For over 129 years, Children's Home Society of California (CHS) has adapted to the changing needs of children and families. Since 1891, CHS has worked diligently to protect our community's children and strengthen their families through diverse programs and services. The mission of CHS is to reach out to children and families at risk with a range of services that ensure every child the opportunity to develop within a safe, healthy, and secure environment.
NoHo Software has an IMMEDIATE opening for a smart and dependable person who is seeking a secure, long-term opportunity. NoHo is a 33-year old software development company, and is California's leading provider of management software tools for state funded subsidized
childcare programs. Most of our employees have been with the company for 10-20 years, which says a lot about what it's like to work at NoHo Software. We make having a good work/life balance a priority for everyone at NoHo Software.
We're seeking someone with experience in the subsidized child care industry - preferably
someone who is familiar with NoHo Software (or similar management software), to serve as our Product Training and Documentation Specialist.
Our commitment to you is to have scheduled at least once per week a call wherein we can all connect. As questions arise, forward them to CAPPA so that we can address them on these calls. Look for a weekly email to register. Recording and Q&A will also be posted on the Member's Only page.
CAPPA has been working on Best Practices and policies to support you during this challenging time.
The CAPPA Board has made it a priority to support our field with a coordinated calendar to note upcoming statewide conferences, federal conferences of relevance, CDE and DSS stakeholder meetings and legislative and budget deadlines and hearings.
NOTE: If you would like to share your newsletter or items of interest with our field via the Monday morning e-Newsletter, then please email us a link. Please make sure that you have a link included to an online version or viewing.
Become a Monday
Our Monday Morning Update supports our Early Learning & Child Care field with timely information about what is going on in California and nationally; as well as dates to be aware and upcoming events.
Our weekly (50 times per year) Monday morning distribution is to more than 4,000 federal and state local agencies, resource and referrals, contractors, legislators and their staffs', centers, parents, providers, state departments and advocates.
To help support the continuation of this resource and or advertise in the Monday Morning Update, click HERE.
You can also make a donation to CAPPA and CAPPA Children's Foundation
Today is also the deadline for the Legislature to pass a budget bill for the upcoming fiscal year by midnight.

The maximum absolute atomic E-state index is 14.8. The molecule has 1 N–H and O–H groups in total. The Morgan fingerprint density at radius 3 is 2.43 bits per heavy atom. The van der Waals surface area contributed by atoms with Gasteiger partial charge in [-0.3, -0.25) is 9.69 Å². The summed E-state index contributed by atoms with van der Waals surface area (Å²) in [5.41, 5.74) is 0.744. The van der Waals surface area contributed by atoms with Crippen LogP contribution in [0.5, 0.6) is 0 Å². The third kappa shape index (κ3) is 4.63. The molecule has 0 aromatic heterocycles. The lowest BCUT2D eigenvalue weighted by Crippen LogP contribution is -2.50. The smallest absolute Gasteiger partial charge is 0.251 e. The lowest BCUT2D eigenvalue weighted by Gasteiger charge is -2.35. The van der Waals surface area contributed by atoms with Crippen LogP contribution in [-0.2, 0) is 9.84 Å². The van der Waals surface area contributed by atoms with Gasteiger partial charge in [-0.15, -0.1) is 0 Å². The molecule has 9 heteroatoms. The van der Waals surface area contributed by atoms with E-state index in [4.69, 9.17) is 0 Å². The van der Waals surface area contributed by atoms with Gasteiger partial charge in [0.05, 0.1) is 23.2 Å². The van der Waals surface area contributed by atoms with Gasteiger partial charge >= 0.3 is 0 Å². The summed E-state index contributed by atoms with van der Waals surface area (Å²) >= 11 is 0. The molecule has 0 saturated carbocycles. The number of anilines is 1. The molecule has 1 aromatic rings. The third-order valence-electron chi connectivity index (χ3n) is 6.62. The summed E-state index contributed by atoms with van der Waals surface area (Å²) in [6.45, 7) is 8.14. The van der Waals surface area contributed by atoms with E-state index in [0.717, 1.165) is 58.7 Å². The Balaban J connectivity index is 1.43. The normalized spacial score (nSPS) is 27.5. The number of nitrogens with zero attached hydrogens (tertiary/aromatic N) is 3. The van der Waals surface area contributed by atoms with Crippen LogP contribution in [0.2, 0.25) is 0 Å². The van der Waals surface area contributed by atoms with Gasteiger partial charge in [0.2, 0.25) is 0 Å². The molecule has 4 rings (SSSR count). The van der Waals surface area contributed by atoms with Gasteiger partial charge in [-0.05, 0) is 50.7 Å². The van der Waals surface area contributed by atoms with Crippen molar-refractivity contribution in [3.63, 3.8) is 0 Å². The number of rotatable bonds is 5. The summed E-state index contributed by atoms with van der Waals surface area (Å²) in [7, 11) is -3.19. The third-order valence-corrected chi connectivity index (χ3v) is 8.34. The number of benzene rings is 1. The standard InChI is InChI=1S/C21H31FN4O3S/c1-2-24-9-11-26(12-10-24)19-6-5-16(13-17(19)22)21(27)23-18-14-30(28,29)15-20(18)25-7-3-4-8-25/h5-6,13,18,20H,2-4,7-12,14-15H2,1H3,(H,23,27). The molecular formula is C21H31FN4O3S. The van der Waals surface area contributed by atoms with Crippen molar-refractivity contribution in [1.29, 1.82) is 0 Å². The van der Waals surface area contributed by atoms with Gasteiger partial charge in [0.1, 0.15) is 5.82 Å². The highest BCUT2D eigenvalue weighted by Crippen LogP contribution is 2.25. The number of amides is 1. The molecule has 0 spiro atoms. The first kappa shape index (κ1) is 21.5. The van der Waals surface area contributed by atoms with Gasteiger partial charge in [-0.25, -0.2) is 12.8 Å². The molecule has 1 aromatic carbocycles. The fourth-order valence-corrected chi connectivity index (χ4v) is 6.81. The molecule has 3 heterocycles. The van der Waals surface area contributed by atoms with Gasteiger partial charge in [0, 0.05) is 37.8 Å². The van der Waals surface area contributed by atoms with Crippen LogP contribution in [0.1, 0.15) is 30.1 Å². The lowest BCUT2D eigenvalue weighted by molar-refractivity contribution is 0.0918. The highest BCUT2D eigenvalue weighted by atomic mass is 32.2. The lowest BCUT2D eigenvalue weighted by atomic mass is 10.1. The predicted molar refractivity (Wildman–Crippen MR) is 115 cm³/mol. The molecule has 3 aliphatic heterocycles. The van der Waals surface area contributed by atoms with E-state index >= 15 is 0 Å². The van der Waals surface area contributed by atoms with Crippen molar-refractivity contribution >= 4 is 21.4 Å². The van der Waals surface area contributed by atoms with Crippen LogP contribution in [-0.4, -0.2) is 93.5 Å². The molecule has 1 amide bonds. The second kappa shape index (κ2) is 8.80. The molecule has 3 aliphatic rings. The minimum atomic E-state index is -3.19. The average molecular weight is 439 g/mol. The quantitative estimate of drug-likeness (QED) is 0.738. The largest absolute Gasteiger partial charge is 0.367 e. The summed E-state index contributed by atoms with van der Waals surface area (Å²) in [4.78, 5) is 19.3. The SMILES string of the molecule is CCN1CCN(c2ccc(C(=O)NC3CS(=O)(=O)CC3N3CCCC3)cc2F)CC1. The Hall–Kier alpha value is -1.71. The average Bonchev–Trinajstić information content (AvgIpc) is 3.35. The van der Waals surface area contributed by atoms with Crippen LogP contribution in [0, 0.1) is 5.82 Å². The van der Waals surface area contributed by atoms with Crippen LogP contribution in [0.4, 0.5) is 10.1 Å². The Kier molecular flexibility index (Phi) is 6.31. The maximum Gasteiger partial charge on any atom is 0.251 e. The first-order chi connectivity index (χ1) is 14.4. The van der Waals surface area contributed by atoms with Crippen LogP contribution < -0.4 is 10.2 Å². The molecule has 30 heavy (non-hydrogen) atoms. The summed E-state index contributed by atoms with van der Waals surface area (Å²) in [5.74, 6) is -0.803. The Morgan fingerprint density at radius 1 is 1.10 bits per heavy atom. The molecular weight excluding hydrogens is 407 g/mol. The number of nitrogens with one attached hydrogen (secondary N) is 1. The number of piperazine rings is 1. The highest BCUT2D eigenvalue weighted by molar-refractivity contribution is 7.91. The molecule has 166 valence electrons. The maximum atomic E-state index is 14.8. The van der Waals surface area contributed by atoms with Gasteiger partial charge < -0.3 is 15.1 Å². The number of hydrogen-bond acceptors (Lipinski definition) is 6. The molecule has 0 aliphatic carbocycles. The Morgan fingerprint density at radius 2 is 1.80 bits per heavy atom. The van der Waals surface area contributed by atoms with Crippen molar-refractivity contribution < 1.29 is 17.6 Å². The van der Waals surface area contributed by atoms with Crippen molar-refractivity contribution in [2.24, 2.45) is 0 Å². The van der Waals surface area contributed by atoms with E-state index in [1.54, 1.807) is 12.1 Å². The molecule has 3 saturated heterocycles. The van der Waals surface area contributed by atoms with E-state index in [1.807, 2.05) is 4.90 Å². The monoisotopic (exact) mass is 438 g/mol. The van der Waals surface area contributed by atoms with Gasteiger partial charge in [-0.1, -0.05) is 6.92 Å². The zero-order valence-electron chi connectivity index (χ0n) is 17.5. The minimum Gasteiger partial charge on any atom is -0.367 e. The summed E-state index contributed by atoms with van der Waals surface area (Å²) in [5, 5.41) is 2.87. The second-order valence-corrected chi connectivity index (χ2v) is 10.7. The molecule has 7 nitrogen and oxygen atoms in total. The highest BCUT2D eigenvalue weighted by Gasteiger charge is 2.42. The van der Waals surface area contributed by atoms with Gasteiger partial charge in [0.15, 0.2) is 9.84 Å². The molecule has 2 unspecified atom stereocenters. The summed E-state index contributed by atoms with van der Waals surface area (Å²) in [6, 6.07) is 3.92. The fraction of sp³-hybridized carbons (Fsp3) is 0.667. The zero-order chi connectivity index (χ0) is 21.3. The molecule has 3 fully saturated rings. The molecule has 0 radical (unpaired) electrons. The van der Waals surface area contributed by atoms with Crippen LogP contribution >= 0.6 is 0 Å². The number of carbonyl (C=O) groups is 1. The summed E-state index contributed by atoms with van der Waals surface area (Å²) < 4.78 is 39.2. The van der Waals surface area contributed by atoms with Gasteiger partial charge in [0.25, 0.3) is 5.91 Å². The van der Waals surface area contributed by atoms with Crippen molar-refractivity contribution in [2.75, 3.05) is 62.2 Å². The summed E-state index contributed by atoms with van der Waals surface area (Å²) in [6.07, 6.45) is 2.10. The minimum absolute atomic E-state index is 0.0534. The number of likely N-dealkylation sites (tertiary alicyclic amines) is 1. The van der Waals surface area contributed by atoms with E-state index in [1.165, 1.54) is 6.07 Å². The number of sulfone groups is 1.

CAPPA's sponsored bill,
AB 2883 (Quirk-Silva), successfully passed out of the Assembly on Thursday with bipartisan support and no opposition! We are one step closer to strengthening
California's subsidized child care system and further value family child care providers with much needed updates related to the reimbursement process.
Specifically, AB 2883 will:
Eliminate variable work schedules for subsidized families so that when they secure a child care center or family child care provider, that center or provider will be able to budget accurately in the month the care is provided. Currently, in the subsidized system, child care is provided first with the reimbursement following 21-days after the child care attendance sheet or invoice is received. In current law, families on a variable schedule may not use all of the days and the provider that holds open a “slot” for the child will not be funded for those missed days. In the private pay market, child care is paid before care is used and is reimbursed regardless of usage. During the COVID-19 crisis, Governor Newsom in Executive Order (EO) N-45-20 eliminated the variable work schedule. This EO allowed providers to more accurately plan and budget for the months that child care is provided. AB 2883 makes this permanent.
Delete language that child care providers can only change their rates once per year. As business owners, child care providers should be able to adjust their rates as frequently as needed. California has a Regional Market Rate (RMR) reimbursement structure in place that prohibits payment over the RMR ceiling. If the provider’s rates are higher that the RMR ceiling, then that is a copayment to the family and that is between the family and the provider to agree.
Eliminate the 14-day notice that must be given to a child care provider before payment can be made to another provider chosen by the family. The remedy is to require the community-based program to notify the provider at the same time that the family makes the requested change.
In the CAPPA Monday Morning Update, we will highlight a few of the bills identified as relevant to our field and/or to the families and children we serve. To see the more expansive listing of bills, click herewhere there are links to all of the bill along with factsheets and sample letters if available. If there is a piece of legislation that you would like to have noted for our field, please email.